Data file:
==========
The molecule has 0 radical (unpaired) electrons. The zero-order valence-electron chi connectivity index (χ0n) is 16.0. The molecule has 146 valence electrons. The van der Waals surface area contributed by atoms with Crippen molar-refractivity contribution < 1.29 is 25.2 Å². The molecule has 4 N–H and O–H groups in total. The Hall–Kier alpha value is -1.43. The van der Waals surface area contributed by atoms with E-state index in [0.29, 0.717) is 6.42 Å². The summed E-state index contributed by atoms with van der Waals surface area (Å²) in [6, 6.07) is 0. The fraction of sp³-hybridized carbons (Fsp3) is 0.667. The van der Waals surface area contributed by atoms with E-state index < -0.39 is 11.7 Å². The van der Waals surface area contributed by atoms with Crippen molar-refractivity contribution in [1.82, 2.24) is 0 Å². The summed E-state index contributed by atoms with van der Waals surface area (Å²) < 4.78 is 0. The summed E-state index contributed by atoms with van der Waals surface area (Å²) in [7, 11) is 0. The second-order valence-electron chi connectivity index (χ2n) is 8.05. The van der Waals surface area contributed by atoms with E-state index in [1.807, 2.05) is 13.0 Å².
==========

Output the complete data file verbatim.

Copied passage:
The molecule has 0 radical (unpaired) electrons. The zero-order valence-electron chi connectivity index (χ0n) is 16.0. The molecule has 146 valence electrons. The van der Waals surface area contributed by atoms with Crippen molar-refractivity contribution < 1.29 is 25.2 Å². The molecule has 4 N–H and O–H groups in total. The Hall–Kier alpha value is -1.43. The van der Waals surface area contributed by atoms with E-state index in [0.29, 0.717) is 6.42 Å². The summed E-state index contributed by atoms with van der Waals surface area (Å²) in [6, 6.07) is 0. The fraction of sp³-hybridized carbons (Fsp3) is 0.667. The van der Waals surface area contributed by atoms with E-state index < -0.39 is 11.7 Å². The van der Waals surface area contributed by atoms with Crippen molar-refractivity contribution in [1.82, 2.24) is 0 Å². The summed E-state index contributed by atoms with van der Waals surface area (Å²) < 4.78 is 0. The summed E-state index contributed by atoms with van der Waals surface area (Å²) in [7, 11) is 0. The second-order valence-electron chi connectivity index (χ2n) is 8.05. The van der Waals surface area contributed by atoms with E-state index in [1.807, 2.05) is 13.0 Å².